Washington Lawyer - August/September 2018 - 25
schools where you get a charismatic principal and attract great teachers and
make changes, but addressing income disparities will demand that we make
changes across the system, not just district by district or school by school."
conference on the steps of the Supreme Court. "America knows how to educate
children, but refuses to educate the black, the brown, the Native American, and the
What that means for the future is still unclear. First, the makeup of the schools
will change drastically over the next 30 years. Minority students in the United
States became the majority in K-12 public schools for the first time in 2014 -
and that majority will expand in the coming decades, according to the National
Center for Educational Statistics.
Recent data show that the average amount spent per pupil for public elementary-secondary education for all 50 states and the District of Columbia increased
by 3.2 percent to $11,762 during the 2016 fiscal year, according to the 2016
Annual Survey of School System Finances conducted by the U.S. Census Bureau.
It is more difficult to quantify intra-district spending on poorer students, but
evidence suggests that, depending on the district, school officials spend less
on poor and minority students compared to their white counterparts.
Furthermore, the racial mix of students in the 1960s and 1970s has morphed
considerably and will continue to evolve. The increasing numbers of Hispanic
and Asian students in public schools and the decreasing white student population are changing the face of school districts. (Enrollment of black students has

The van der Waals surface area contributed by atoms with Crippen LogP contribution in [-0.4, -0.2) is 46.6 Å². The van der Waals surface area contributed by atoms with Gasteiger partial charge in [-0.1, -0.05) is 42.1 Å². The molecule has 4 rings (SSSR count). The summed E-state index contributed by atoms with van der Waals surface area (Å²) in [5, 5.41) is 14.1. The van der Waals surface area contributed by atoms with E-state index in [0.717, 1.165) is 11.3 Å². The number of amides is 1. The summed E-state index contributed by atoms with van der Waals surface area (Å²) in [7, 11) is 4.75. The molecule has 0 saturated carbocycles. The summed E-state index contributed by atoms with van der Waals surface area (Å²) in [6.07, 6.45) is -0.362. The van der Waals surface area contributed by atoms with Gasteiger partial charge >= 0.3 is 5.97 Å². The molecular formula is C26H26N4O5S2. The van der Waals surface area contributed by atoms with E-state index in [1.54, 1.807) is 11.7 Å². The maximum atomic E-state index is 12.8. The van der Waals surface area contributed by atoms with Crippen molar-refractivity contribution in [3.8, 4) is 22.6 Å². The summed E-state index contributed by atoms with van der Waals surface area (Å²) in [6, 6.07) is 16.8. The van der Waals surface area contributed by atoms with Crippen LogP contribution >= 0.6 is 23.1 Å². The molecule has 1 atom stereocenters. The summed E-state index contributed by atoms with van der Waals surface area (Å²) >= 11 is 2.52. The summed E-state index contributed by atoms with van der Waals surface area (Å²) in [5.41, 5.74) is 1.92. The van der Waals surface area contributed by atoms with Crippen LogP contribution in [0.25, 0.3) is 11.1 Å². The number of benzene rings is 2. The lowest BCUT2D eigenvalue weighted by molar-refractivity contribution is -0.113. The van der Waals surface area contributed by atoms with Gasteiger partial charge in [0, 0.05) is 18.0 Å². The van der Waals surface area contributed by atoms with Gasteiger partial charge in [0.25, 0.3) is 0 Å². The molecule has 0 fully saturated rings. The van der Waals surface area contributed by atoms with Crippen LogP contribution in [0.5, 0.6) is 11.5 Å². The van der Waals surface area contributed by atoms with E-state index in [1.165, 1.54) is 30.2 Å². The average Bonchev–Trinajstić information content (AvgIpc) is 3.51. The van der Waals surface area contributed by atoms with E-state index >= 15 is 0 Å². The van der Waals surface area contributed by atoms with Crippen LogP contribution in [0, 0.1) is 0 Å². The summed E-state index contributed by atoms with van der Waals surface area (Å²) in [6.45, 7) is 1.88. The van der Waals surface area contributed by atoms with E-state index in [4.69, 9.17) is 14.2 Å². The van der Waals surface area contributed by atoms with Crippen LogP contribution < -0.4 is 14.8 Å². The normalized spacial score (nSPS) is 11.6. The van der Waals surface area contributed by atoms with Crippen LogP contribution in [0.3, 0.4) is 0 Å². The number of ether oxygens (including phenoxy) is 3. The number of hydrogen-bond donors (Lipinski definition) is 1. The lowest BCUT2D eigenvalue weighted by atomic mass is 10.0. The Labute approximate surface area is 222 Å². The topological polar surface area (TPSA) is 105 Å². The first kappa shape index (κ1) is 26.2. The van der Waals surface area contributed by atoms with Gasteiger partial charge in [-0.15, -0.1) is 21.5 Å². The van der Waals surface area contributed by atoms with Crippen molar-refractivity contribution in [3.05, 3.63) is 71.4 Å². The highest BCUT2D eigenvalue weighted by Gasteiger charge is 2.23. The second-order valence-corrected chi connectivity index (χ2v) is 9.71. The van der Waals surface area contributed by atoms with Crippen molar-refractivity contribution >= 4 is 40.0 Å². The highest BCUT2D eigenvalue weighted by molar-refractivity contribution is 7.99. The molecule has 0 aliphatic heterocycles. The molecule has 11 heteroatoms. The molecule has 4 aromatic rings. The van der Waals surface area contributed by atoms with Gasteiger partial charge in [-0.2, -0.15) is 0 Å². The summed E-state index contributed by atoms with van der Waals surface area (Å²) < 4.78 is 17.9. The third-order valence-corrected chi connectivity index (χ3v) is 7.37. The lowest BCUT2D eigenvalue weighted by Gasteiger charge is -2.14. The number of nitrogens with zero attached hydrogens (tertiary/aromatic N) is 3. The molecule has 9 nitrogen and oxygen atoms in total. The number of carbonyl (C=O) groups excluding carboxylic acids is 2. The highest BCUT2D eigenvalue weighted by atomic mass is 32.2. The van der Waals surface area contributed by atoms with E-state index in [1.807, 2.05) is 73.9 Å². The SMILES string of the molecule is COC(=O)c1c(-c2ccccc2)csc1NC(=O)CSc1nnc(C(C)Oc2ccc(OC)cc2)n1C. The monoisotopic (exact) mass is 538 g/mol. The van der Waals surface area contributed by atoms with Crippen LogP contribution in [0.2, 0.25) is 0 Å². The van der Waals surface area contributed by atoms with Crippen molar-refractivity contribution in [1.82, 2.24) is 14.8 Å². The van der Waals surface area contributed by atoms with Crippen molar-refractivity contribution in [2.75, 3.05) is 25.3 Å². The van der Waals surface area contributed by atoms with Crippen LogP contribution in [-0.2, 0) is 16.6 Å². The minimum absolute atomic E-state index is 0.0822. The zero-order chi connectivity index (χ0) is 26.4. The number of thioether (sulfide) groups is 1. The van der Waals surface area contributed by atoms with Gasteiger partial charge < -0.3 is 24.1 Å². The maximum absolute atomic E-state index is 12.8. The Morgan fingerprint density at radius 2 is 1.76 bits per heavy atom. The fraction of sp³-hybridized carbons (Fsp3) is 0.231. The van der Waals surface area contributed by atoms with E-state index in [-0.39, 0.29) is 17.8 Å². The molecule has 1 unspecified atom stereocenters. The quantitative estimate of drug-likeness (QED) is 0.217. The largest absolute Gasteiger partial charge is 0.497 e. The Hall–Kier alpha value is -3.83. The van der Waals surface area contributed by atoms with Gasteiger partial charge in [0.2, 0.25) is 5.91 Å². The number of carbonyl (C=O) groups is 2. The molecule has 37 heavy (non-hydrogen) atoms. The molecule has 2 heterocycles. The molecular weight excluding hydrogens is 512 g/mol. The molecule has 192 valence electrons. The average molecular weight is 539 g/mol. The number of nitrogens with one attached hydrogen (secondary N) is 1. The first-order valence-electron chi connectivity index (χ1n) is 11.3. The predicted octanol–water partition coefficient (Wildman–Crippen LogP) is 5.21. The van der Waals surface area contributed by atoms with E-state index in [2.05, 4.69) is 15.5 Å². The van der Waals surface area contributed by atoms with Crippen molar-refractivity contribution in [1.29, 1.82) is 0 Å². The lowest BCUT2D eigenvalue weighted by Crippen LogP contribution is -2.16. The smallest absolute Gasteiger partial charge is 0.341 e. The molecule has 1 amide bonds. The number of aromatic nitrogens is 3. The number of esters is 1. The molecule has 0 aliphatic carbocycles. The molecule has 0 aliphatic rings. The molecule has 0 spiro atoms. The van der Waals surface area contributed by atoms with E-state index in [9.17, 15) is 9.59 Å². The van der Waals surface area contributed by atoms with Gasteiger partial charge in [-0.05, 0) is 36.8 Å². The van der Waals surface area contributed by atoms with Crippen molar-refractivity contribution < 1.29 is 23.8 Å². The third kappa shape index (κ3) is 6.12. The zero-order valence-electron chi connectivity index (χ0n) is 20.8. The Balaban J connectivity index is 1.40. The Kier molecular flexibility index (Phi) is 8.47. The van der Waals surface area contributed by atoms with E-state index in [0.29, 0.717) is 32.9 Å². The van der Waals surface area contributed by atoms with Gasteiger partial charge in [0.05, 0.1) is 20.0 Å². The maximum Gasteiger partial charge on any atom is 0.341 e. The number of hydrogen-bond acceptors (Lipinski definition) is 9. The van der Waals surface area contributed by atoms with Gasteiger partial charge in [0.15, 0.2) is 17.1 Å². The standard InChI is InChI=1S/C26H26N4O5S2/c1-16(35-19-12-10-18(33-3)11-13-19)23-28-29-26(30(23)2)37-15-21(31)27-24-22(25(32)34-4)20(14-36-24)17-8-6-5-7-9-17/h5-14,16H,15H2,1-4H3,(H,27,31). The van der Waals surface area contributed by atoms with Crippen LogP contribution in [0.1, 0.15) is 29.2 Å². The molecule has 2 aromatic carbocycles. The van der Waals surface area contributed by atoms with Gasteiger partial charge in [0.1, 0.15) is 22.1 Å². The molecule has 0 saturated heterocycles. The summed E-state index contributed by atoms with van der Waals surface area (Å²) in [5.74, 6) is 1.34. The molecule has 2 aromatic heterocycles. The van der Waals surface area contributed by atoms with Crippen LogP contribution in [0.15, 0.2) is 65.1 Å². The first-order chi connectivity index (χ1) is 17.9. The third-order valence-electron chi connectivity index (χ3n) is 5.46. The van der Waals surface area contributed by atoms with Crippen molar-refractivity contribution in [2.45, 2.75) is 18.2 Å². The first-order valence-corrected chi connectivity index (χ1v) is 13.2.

While the answer to many problems in education is throwing money at
them, there is an ongoing battle between those who think federal and state
aid can solve school segregation - and those who are certain that it hasn't
In early May, the Journey for Justice Alliance (JJA), a network of communitybased organizations in 31 cities, along with other education and civil rights
groups, released the report Failing Brown v. Board, which looked at race and class
in public education by focusing on inequalities in public funding that result in
inequities in opportunities in the classroom.
"Our report illustrates that we have not even approached equality let alone equity
in public education," noted Jitu Brown, national director of the JJA, at a press
Demolishing segregation is exceedingly more problematic now than it was
when Brown was decided. Government initiatives to desegregate schools
would likely need to begin with desegregating neighborhoods. Such a goal is
formidable, say observers, because it will take a comprehensive, national commitment to dismantle racial and socioeconomic disparities and reverse decades
of government policies that have fostered divisions and economic inequities.
"It's very challenging to solve these disparities," Greenbaum says. "It's something
that takes a very active social effort to change it. It's not only about being
compliant with civil rights laws. You need to revise social, tax, and economic
policies in order to allow people to have greater mobility in terms of where
they live and more opportunity in terms of where they're educated."
Sarah Kellogg is a regular contributor to Washington Lawyer.
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